Trading card games are typically the domain of our sister website Australian Tabletop Gaming Network. However once those games drift over to the digital medium we snatch them up gleefully here at Pixel Pop Network.
Such is the case with Hand of the Gods: SMITE Tactics, a digital card game based on the existing SMITE universe from Hi-Rez Studios. Where many other card games are simply two decks of cards with a fairly static table between them, Hand of the Gods: SMITE Tactics has a digital battlefield that allows units to move strategically and attack enemies.
The game has just left Closed Beta and is now available freely to all in the form of an Open Beta. As the game is unfinished this isn’t a review but instead an explanation of what the game is about and the hope that you might try the game for yourself (it is, as I mentioned completely free).
The initial download from the website is around 70mb which, when launched, will download the remaining 5GB or so.
The game includes three tutorials which cover the basics. Drawing cards, playing cards and moving your creatures across the battlefield. Even if you’ve never played a trading card game before, this is all relatively straight forward and easy to understand. The cards themselves aren’t terribly complex in nature, with most of the strategy stemming from the right moment to play a card and how to move your units across the field.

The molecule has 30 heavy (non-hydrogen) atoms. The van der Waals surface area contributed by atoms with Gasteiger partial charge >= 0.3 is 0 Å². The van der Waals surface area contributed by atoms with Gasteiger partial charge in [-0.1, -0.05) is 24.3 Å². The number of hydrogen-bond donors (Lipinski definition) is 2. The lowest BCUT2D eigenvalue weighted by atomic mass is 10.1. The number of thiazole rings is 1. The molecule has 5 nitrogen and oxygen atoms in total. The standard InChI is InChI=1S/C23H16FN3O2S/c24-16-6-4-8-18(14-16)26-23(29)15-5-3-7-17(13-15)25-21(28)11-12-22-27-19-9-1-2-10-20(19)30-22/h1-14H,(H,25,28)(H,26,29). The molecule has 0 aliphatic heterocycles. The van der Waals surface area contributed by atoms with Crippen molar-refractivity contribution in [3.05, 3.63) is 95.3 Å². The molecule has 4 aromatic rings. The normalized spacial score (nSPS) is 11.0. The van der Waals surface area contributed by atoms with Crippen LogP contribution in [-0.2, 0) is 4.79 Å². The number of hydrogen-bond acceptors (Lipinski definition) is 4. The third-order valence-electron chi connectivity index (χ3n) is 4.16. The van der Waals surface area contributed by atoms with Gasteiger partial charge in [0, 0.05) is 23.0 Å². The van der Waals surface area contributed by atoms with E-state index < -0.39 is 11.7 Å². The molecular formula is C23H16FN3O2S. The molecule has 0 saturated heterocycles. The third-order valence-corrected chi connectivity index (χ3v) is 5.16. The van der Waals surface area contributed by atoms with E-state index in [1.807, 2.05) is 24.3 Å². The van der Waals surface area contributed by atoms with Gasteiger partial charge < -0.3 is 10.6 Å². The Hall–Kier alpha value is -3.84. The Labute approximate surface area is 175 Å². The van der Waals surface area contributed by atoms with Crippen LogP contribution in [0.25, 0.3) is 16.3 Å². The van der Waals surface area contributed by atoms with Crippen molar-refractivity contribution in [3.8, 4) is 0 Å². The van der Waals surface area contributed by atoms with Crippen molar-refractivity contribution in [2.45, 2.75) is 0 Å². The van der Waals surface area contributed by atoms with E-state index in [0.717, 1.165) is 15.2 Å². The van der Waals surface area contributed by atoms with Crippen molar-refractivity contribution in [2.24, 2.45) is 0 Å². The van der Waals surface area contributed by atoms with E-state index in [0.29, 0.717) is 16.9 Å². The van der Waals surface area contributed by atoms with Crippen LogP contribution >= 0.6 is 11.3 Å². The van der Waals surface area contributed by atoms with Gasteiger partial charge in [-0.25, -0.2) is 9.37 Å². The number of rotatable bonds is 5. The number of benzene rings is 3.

Hand of the Gods: SMITE Tactics currently features five different factions – Chinese, Egyptian, Greek, Roman and Norse. Each faction has between 24 and 33 cards (not including Leaders) as well as 43 neutral cards. Factions cannot be mixed and matched although you may add neutral cards to any deck. While a bit limiting at the moment, it’s enough to get a taste for the game with plenty more cards and expansions on the way. Bear in mind it’s still beta so some artwork isn’t final and no doubt some cards will undergo further balancing.
Decks consist of 25 cards and you are given a number of pre-made decks (one for each faction) at the start of the game, although you may of course build your own custom decks. The game employs a mana system very similar to that of Hearthstone so you won’t be required to include mana in your deck like Magic: The Gathering or Eternal. If you are unfamiliar with any of those games, in short, you begin with ‘two mana’ and receive one more each turn of play. A playset (the most you can put in your deck of a single card) is two, which might sound limiting until you remember the 25 card deck limit. Decks will consist of Gods, Minions and Items.